A Picture of the Past

Jaime Coyne

Remember in Harry Potter and the Sorcerer’s Stone, when Harry first witnesses a moving, talking photograph? I mention this because I’m fairly confident that 99 percent of you have read the book or seen the movie. Thus, you know that this was an element of normalcy in the magical world, contrasted by Harry’s regular old stationary, silent pictures. Laughable remnants of the “muggle world.” But I look at our generation, and I think maybe we relate more to these imaginary wizards than our forefathers in our methods of keeping visual records of our lives.

My mom has album upon album of photographs, carefully labeled and dated. She has a huge box full of doubles and pictures that are badly lit or have some other defect. Back in the day, really practically moments ago, you couldn’t pick and choose which pictures you developed, because all your pictures were already on the same roll of film. Maybe some of you even have this type of camera still, an artifact from our civilization’s past. But people might exclaim a little if they saw it, like when someone our age approaches a rotary phone.

Once I sat down with my grandmother with a box of pictures, and she explained the history of each one. I learned a lot about my dad’s family that way. We still use our photographs to tell the story of our lives, but I think we are starting to do it differently. It seems like the dust, fingerprints, dog-eared corners, and yellowing paper will not continue with us. When we sit down with our children and grandchildren, I can’t imagine that it will be after an adventurous exploration of the attic. I think it will move in the direction most everything in our lives is moving towards: the compact, the digital.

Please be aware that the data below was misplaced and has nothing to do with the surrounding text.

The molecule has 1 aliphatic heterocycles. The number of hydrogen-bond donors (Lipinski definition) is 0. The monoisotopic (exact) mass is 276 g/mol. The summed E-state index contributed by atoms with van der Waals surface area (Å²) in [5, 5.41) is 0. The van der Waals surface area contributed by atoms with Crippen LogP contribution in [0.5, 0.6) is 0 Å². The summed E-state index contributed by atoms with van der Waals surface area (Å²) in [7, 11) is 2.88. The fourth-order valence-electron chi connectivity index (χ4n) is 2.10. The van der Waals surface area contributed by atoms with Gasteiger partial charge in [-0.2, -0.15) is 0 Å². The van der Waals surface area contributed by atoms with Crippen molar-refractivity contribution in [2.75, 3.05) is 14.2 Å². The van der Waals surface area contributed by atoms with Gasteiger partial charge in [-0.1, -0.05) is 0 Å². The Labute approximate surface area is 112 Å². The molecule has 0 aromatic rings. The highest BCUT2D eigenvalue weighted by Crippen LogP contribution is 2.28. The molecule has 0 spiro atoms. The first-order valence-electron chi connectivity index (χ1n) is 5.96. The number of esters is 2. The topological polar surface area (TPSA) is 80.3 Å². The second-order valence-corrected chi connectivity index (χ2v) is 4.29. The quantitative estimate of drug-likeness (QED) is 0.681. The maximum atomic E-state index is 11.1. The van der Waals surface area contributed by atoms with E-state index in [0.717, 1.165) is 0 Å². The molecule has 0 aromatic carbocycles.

I would be much less surprised if we sat the kids in the swivel chair and double-clicked a few times than if we sat them on our laps on the couch and opened an album. Maybe we’ll keep our pictures on our desktop, maybe they will be on some Facebook-like website that won’t make us feel ashamed for having a membership at age 40 or 65 or 80. Video clips might be just as popular as pictures, making our media a bit more Harry Potter-like. I only ever take videos when my camera is accidentally on that setting and I don’t realize it, leaving me with videos of people smiling awkwardly, waiting for the flash that never comes. But some people are quite adept at making videos, and I have a suspicion that mine is the recessive gene that will die out. Why take snapshots at prom when you can make a video, replay it to relive the whole thing, and post it all over the Internet so everyone can feel like they are there? Ah, the future.

But even as I propose that this is our future — less clutter in the attic, one more reason to sit at the computer — I am saddened by the idea. I like labeling my photo albums and updating my bulletin board. I like the physical evidence of my past, something I can hold and can hand to a friend, something that I don’t have to worry about losing forever if my computer crashes. It feels more substantial, more like remembering the past than merely browsing the Internet. I like the idea of someone finding a misplaced photograph, and wondering about its significance. I certainly like that idea more than the thought of someone looking through my pictures online, unbeknownst to me. I guess it all just seems a bit unreal to me, a step into a world more like Harry Potter’s, still a little startled when I wave back at myself from the screen.